Material Speculation: ISIS echoes some of those questions back. There is a long conversation to be had about how the turmoil between West and the Middle Eastern stems from that dark, rich liquid. Perhaps though, a more complicated answer to your question relates to the power of objects themselves. Human culture is bound to its objects, whether in the form of ancient religious icons or contemporary mass produced luxury items. ISIS committed their acts of vandalism against those statues because they represented a set of concerns and realities that they wanted to suppress. Or at least they believed that by destroying those objects in front of cameras, and broadcasting their acts to the world, they were making a statement against the past and their control over present and future. But what ISIS did not understand is that the ideas, values and principles they attacked were not bound to any particular material substrate. Ideas are as free as the forms one adheres them to. The objects we researched for Material Speculation: ISIS are now free to flow as zeroes and ones; as digital files. And those files can be altered, edited and reconstituted in countless materials – or no materials at all – able to jump across continents and cultures as easily as the videos of ISIS carrying out their destruction in the first place.

There is something about the power of an idea to transcend its object that influenced us when we wrote The 3D Additivist Manifesto. We are currently looking through the submissions sent to us for our forthcoming 3D Additivist Cookbook, and it’s exciting to see the potential of the 3D printer unleashed through people’s ideas. The 3D printer is an inherently radical technology because it brings attention once more to the potential of particular forms to embody and carry ideas. Ideas are radical things, and the 3D printer allows them to flow like never before.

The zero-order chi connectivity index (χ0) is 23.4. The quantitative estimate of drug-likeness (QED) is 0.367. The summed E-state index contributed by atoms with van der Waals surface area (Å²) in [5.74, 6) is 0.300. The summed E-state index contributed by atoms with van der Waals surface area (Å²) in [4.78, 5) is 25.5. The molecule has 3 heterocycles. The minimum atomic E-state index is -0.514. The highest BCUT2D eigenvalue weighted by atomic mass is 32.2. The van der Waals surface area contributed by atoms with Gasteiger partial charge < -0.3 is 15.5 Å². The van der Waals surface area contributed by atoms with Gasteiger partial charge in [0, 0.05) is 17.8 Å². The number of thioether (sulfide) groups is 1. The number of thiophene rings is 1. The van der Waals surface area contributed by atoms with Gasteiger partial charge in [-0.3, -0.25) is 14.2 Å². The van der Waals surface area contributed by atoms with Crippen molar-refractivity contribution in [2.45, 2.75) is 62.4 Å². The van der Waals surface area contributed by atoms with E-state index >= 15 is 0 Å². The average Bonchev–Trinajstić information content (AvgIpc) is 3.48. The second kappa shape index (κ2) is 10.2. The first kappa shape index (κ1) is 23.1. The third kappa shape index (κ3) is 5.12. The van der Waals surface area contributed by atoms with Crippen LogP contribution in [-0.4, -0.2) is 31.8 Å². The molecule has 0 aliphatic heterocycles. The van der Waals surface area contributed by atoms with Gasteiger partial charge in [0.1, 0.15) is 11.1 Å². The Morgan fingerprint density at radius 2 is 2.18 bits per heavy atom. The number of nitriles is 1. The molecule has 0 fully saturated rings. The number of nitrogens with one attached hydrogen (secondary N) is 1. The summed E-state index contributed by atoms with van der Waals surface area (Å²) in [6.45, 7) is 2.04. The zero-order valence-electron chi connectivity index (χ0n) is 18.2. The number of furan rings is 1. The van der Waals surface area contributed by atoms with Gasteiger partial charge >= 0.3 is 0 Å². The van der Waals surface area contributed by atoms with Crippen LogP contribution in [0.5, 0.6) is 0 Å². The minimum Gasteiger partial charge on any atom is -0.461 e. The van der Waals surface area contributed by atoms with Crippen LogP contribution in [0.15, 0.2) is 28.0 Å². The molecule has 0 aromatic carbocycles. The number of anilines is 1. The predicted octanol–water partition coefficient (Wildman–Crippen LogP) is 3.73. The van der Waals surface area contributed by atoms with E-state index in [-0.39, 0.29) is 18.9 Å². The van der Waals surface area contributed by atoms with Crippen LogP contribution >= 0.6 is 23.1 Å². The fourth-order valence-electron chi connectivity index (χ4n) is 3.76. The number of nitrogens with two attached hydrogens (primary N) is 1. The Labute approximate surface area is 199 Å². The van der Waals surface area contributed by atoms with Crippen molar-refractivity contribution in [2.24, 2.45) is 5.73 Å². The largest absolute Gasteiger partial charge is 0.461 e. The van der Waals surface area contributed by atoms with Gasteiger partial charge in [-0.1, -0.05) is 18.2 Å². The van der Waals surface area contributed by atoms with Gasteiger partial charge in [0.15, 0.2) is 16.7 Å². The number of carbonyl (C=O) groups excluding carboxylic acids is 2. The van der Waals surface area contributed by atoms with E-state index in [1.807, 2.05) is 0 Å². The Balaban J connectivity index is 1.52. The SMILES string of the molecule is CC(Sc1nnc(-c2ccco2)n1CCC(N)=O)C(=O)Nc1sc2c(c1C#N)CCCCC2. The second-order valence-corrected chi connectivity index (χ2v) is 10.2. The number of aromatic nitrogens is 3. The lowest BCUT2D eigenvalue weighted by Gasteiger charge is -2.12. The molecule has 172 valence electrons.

Filippo Lorenzin: This project is in progress, right now. When do you think it will be finished?

Morehshin Allahyari: This is the toughest question to answer. Both practically and mentally. I am currently working on 3D modeling and 3D printing couple of more artifacts and gathering more and more information about them to include in the flash memories. I am not planning on working on all the pieces that were destroyed by ISIS because that is not necessarily the point of my project as an art piece.

Filippo Lorenzin: Will it have an end?

Morehshin Allahyari: I want to say yes! Hopefully it will have an end. But the truth is that as I continue working on these pieces, I don’t know what the end really means anymore. Eventually nothing is going to really replace the historical objects that are lost. I have never done a project where I have felt so conflicted about how to call it a “finished” body of work. So I do go back and forth everyday asking myself the very same question. Perhaps I should come to peace with the fact that there is no real end to this project; no end to extremism and our failure as cultures and humans as long as we exist in the current “forms” and “bodies”.